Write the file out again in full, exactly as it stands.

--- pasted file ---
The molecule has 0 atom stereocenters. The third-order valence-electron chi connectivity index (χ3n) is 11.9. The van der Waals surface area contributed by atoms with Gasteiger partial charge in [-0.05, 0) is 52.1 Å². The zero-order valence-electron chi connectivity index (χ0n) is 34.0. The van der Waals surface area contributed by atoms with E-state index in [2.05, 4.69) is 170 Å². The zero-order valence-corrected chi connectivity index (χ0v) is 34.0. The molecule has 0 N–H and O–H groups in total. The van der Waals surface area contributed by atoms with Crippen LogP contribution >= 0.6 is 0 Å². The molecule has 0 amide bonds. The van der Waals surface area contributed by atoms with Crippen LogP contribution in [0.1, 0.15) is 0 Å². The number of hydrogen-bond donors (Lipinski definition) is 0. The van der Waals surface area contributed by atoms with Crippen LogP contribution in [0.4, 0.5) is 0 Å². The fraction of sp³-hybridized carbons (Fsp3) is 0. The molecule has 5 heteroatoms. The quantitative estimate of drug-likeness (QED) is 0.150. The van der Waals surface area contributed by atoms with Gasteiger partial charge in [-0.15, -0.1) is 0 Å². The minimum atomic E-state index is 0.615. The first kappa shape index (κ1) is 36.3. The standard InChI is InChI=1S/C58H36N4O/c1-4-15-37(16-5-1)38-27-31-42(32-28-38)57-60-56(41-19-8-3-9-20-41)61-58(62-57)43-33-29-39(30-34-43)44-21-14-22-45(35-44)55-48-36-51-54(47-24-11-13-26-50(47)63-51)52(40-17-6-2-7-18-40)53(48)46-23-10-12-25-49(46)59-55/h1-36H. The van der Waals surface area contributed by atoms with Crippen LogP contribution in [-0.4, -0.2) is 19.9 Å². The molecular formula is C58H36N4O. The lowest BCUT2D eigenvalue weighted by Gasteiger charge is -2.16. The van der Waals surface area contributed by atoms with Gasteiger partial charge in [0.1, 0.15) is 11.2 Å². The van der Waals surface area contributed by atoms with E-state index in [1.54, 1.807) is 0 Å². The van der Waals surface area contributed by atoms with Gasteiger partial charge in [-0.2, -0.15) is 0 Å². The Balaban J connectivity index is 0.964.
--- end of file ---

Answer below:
The molecule has 0 atom stereocenters. The third-order valence-electron chi connectivity index (χ3n) is 11.9. The van der Waals surface area contributed by atoms with Gasteiger partial charge in [-0.05, 0) is 52.1 Å². The zero-order valence-electron chi connectivity index (χ0n) is 34.0. The van der Waals surface area contributed by atoms with E-state index in [2.05, 4.69) is 170 Å². The zero-order valence-corrected chi connectivity index (χ0v) is 34.0. The molecule has 0 N–H and O–H groups in total. The van der Waals surface area contributed by atoms with Crippen LogP contribution >= 0.6 is 0 Å². The molecule has 0 amide bonds. The van der Waals surface area contributed by atoms with Crippen LogP contribution in [0.1, 0.15) is 0 Å². The number of hydrogen-bond donors (Lipinski definition) is 0. The van der Waals surface area contributed by atoms with Crippen LogP contribution in [0.4, 0.5) is 0 Å². The fraction of sp³-hybridized carbons (Fsp3) is 0. The molecule has 5 heteroatoms. The quantitative estimate of drug-likeness (QED) is 0.150. The van der Waals surface area contributed by atoms with Gasteiger partial charge in [-0.15, -0.1) is 0 Å². The minimum atomic E-state index is 0.615. The first kappa shape index (κ1) is 36.3. The standard InChI is InChI=1S/C58H36N4O/c1-4-15-37(16-5-1)38-27-31-42(32-28-38)57-60-56(41-19-8-3-9-20-41)61-58(62-57)43-33-29-39(30-34-43)44-21-14-22-45(35-44)55-48-36-51-54(47-24-11-13-26-50(47)63-51)52(40-17-6-2-7-18-40)53(48)46-23-10-12-25-49(46)59-55/h1-36H. The van der Waals surface area contributed by atoms with Crippen LogP contribution in [-0.4, -0.2) is 19.9 Å². The molecular formula is C58H36N4O. The lowest BCUT2D eigenvalue weighted by Gasteiger charge is -2.16. The van der Waals surface area contributed by atoms with Gasteiger partial charge in [0.1, 0.15) is 11.2 Å². The van der Waals surface area contributed by atoms with E-state index in [1.54, 1.807) is 0 Å². The van der Waals surface area contributed by atoms with Gasteiger partial charge in [-0.2, -0.15) is 0 Å². The Balaban J connectivity index is 0.964.